Home' Trinidad and Tobago Guardian : January 25th 2017 Contents Sandals plan new
investment in J'ca
Tobago police are probing
the murder of Dale Boucher, of
Bethesda, Plymouth, who became
the second person killed on the is-
land for 2017.
According to reports, residents of
the area heard loud explosions around
10.30 last Thursday night and on
checking Boucher, also known as 'Dale
Crooks' and 'Redman,' was found dead
in the roadway.
Boucher, a father of one, was shot in
the head and died on the spot.
Police told Tobago Today that
Boucher was known to them. They
also said his killing may have been
drug-related. Plymouth residents have
also blamed an ongoing turn war as
the motive for his killing.
"The whole thing is an up the road
and down the road drugs war. It have
plenty drugs in Plymouth right now,
who have it harder and all kind of non-
sense. So the down the road boys find
up the road have it harder and they
does be going at one another all the
time, but now it turn deadly," a resi-
dent, who preferred to remain anon-
Police believe the gunman was wait-
ing for Boucher under a nearby bridge.
His body was ordered removed to
the Scarborough Hospital Mortuary
for an autopsy to be conducted.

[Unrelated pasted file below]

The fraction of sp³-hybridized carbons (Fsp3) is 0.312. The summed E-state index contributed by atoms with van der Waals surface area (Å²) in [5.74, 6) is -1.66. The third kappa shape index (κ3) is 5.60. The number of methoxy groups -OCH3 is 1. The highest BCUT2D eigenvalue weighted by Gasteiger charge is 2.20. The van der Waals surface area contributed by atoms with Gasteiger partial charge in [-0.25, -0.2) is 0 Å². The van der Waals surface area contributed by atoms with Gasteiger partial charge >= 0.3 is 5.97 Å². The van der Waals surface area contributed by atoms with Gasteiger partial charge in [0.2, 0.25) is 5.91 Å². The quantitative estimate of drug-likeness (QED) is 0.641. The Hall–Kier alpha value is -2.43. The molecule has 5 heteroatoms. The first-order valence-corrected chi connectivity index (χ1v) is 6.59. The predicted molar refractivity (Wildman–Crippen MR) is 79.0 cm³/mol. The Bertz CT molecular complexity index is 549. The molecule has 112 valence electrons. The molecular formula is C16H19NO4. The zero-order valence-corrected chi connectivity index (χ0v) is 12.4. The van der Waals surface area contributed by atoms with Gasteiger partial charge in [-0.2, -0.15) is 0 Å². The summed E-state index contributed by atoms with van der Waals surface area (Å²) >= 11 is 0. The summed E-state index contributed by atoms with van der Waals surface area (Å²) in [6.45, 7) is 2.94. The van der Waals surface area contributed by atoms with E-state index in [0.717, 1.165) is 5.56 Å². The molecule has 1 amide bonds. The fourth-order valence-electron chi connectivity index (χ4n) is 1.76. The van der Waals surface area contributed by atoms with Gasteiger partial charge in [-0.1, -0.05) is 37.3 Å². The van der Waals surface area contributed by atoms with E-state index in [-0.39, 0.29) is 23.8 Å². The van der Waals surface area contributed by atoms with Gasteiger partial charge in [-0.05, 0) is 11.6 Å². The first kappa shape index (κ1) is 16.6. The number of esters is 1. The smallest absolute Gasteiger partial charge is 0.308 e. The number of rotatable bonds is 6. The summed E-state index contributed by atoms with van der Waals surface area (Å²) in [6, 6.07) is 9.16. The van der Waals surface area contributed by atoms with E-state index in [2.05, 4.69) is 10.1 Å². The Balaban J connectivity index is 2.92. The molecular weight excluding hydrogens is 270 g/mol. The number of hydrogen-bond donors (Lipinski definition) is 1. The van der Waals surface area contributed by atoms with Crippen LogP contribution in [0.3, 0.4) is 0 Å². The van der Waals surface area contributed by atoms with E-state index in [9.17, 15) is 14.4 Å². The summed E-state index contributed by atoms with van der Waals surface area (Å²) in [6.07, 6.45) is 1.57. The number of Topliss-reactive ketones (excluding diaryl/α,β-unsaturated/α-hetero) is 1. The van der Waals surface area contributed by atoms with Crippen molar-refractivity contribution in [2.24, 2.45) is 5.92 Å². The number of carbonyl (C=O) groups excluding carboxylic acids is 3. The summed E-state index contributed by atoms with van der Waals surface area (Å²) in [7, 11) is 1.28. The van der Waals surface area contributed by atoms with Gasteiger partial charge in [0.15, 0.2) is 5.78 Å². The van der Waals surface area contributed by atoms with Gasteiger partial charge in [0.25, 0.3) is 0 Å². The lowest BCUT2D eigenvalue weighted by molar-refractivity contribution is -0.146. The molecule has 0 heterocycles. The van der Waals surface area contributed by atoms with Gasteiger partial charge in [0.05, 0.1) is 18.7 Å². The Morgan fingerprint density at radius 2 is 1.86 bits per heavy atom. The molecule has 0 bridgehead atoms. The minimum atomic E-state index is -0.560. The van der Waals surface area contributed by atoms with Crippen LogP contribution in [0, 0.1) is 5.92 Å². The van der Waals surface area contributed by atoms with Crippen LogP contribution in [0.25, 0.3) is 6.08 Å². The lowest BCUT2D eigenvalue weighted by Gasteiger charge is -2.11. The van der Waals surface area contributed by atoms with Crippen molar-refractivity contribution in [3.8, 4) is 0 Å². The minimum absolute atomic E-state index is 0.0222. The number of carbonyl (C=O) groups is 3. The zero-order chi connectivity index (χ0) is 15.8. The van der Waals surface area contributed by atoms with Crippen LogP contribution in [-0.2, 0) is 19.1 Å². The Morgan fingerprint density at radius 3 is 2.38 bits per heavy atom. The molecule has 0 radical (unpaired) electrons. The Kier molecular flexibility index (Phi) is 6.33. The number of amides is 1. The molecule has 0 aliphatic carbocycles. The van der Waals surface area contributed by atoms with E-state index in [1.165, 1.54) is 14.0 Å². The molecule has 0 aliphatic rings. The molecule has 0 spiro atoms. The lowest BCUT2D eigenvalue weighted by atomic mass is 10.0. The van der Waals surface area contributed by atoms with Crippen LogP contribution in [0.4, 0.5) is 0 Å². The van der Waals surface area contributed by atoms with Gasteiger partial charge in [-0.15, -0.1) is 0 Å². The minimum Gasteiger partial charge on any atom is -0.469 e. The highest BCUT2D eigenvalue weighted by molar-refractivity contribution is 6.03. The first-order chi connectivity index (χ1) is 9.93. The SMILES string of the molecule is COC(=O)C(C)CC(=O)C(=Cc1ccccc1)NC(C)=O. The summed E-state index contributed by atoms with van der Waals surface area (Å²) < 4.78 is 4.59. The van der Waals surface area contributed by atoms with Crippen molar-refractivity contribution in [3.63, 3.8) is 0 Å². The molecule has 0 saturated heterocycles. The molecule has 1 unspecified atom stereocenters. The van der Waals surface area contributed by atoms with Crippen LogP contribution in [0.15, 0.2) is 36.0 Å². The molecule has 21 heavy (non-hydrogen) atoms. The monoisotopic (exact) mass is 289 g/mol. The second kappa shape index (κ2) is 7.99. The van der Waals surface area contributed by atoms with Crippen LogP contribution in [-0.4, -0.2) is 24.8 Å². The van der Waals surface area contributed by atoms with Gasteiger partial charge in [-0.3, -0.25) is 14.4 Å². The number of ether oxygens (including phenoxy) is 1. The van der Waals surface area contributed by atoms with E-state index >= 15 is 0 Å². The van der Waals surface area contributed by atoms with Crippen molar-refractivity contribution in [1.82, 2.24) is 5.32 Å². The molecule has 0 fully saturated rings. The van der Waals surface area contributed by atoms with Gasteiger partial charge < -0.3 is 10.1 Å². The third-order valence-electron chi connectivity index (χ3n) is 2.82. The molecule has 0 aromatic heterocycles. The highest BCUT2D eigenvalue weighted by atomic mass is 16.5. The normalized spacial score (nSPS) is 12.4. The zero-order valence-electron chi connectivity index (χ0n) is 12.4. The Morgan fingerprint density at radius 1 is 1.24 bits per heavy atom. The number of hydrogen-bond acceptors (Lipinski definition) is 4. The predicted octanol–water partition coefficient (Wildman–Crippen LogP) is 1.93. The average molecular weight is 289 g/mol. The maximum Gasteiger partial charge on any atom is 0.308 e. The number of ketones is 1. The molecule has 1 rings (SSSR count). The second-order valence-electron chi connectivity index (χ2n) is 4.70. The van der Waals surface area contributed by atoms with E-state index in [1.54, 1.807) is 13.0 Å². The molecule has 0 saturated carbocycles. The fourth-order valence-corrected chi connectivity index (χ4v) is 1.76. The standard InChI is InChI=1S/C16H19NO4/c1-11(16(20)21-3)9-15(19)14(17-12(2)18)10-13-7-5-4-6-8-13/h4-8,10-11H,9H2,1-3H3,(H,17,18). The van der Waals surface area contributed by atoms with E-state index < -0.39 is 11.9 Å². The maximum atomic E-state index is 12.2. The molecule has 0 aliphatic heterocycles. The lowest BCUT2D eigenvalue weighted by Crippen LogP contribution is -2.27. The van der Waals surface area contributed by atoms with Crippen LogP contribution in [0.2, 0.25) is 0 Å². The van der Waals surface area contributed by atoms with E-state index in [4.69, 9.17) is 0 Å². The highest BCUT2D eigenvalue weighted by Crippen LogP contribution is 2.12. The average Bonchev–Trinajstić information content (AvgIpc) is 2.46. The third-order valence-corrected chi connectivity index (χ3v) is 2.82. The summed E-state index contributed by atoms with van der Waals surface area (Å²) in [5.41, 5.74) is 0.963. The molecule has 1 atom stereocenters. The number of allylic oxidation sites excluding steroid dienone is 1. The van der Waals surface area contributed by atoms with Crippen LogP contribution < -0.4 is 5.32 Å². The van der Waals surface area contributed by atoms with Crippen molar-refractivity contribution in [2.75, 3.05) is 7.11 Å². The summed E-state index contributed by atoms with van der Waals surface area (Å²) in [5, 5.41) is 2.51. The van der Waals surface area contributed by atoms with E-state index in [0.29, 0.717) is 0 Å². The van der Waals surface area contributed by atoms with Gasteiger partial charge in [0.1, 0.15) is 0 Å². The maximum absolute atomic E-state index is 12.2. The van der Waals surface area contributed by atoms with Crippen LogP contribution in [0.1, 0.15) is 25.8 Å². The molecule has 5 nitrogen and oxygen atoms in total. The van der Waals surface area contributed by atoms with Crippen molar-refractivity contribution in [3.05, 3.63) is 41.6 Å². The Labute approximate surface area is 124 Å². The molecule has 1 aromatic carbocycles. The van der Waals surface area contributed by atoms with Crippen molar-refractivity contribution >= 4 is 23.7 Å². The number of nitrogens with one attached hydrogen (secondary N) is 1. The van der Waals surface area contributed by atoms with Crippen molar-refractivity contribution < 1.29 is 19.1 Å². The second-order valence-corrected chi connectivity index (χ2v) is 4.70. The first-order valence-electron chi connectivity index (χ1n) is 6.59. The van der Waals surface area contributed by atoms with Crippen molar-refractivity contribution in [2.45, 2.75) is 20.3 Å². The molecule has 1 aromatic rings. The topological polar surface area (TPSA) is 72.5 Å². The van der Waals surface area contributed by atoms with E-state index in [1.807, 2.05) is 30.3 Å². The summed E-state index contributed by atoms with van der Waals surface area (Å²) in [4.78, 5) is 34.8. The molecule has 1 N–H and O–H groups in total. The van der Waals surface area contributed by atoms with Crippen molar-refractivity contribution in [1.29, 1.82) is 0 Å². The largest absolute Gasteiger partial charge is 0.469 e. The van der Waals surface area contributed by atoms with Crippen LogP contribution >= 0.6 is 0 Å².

Up to print time, no suspect was
in custody in connection with the
murder. However, a source close to
the investigation revealed it was at a
sensitive stage and they are pursuing
certain leads available to them.
It was only on January 5 that the
island recorded its first murder. Kurt
'Tibbs' Clarke of Lambeau was killed
in the back of Orange Hill during a
drive by shooting. No one has been
held in connection with that killing.
The Tobago Homicide Bureau is
continuing investigations into both
al says it will this year
begin reconstruction of
the old Dragon Bay hotel
in Portland, transforming
it into a 157-suite six-star
boutique family resort at
a cost of US$100 million.
"That will be our 12th ho-
tel investment in Jamaica,"
Sandals deputy chairman
and CEO Adam Stewart
told guests attending last
ing of a US$50-million
hotel and BMW/MINI
complex in St An-
by Sandals, ATL,
tional and BMW.
"It's not going to be a
Beaches or Sandals. It's
going to be a brand new
brand," said Stewart,
whose father Gordon
is the founder and
chairman of Sandals
and Beaches Resorts
and the ATL Group,
which includes this
"This has been a lifelong
dream for my dad in particular,"
said the younger Stewart, whose
father praised him for "doing a
great, great job in leading the
(ATL Group's) motor car divi-
"Dragon Bay has been a long
time in coming. The reason
we're doing it is a commitment
made by the prime minister and
Minister (Daryl) Vaz to make the
Ian Fleming International Air-
port truly accessible to com-
mercial jet aircraft. That was the
commitment that we needed, to
make Portland accessible, and
true to our word, now that that
project is happening, Dragon
Bay will happen," the younger
The Sandals group formally
acquired the Dragon Bay Beach
Resort on March 22, 2002 from
the former owners Albert Abe-
la Corporation and SSI Cayman
However, poor roads and the
inadequacy of the Ken Jones